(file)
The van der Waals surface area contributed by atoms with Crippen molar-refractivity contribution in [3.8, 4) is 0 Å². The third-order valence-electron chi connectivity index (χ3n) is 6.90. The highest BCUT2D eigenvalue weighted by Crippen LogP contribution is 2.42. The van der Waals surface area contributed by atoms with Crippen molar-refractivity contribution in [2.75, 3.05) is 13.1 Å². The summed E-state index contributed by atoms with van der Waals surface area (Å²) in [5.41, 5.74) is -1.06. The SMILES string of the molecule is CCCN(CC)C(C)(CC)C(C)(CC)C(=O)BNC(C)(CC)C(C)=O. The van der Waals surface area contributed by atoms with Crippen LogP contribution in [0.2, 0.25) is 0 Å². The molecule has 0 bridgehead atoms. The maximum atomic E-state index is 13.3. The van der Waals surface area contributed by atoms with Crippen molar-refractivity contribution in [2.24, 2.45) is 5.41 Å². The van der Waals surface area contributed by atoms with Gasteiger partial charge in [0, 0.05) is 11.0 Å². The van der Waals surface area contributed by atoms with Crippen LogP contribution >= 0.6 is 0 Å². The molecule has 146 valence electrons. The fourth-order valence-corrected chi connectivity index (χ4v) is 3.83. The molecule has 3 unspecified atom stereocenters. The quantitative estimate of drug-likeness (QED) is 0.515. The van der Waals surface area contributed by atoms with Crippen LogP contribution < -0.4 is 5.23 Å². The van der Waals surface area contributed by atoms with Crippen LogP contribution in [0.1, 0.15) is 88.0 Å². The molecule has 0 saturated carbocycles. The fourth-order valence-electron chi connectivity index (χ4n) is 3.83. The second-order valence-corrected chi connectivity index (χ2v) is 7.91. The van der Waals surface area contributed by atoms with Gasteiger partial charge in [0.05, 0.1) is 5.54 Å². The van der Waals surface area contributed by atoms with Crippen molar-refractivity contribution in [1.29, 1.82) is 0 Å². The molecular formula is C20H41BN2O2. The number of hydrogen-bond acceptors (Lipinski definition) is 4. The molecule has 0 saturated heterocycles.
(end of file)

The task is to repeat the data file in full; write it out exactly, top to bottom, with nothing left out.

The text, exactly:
The van der Waals surface area contributed by atoms with Crippen molar-refractivity contribution in [3.8, 4) is 0 Å². The third-order valence-electron chi connectivity index (χ3n) is 6.90. The highest BCUT2D eigenvalue weighted by Crippen LogP contribution is 2.42. The van der Waals surface area contributed by atoms with Crippen molar-refractivity contribution in [2.75, 3.05) is 13.1 Å². The summed E-state index contributed by atoms with van der Waals surface area (Å²) in [5.41, 5.74) is -1.06. The SMILES string of the molecule is CCCN(CC)C(C)(CC)C(C)(CC)C(=O)BNC(C)(CC)C(C)=O. The van der Waals surface area contributed by atoms with Crippen LogP contribution in [0.2, 0.25) is 0 Å². The molecule has 0 bridgehead atoms. The maximum atomic E-state index is 13.3. The van der Waals surface area contributed by atoms with Crippen molar-refractivity contribution in [2.24, 2.45) is 5.41 Å². The van der Waals surface area contributed by atoms with Gasteiger partial charge in [0, 0.05) is 11.0 Å². The van der Waals surface area contributed by atoms with Crippen LogP contribution >= 0.6 is 0 Å². The molecule has 146 valence electrons. The fourth-order valence-corrected chi connectivity index (χ4v) is 3.83. The molecule has 3 unspecified atom stereocenters. The quantitative estimate of drug-likeness (QED) is 0.515. The van der Waals surface area contributed by atoms with Crippen LogP contribution < -0.4 is 5.23 Å². The van der Waals surface area contributed by atoms with Crippen LogP contribution in [0.1, 0.15) is 88.0 Å². The molecule has 0 saturated carbocycles. The fourth-order valence-electron chi connectivity index (χ4n) is 3.83. The second-order valence-corrected chi connectivity index (χ2v) is 7.91. The van der Waals surface area contributed by atoms with Gasteiger partial charge in [0.05, 0.1) is 5.54 Å². The van der Waals surface area contributed by atoms with Crippen molar-refractivity contribution in [1.29, 1.82) is 0 Å². The molecular formula is C20H41BN2O2. The number of hydrogen-bond acceptors (Lipinski definition) is 4. The molecule has 0 saturated heterocycles.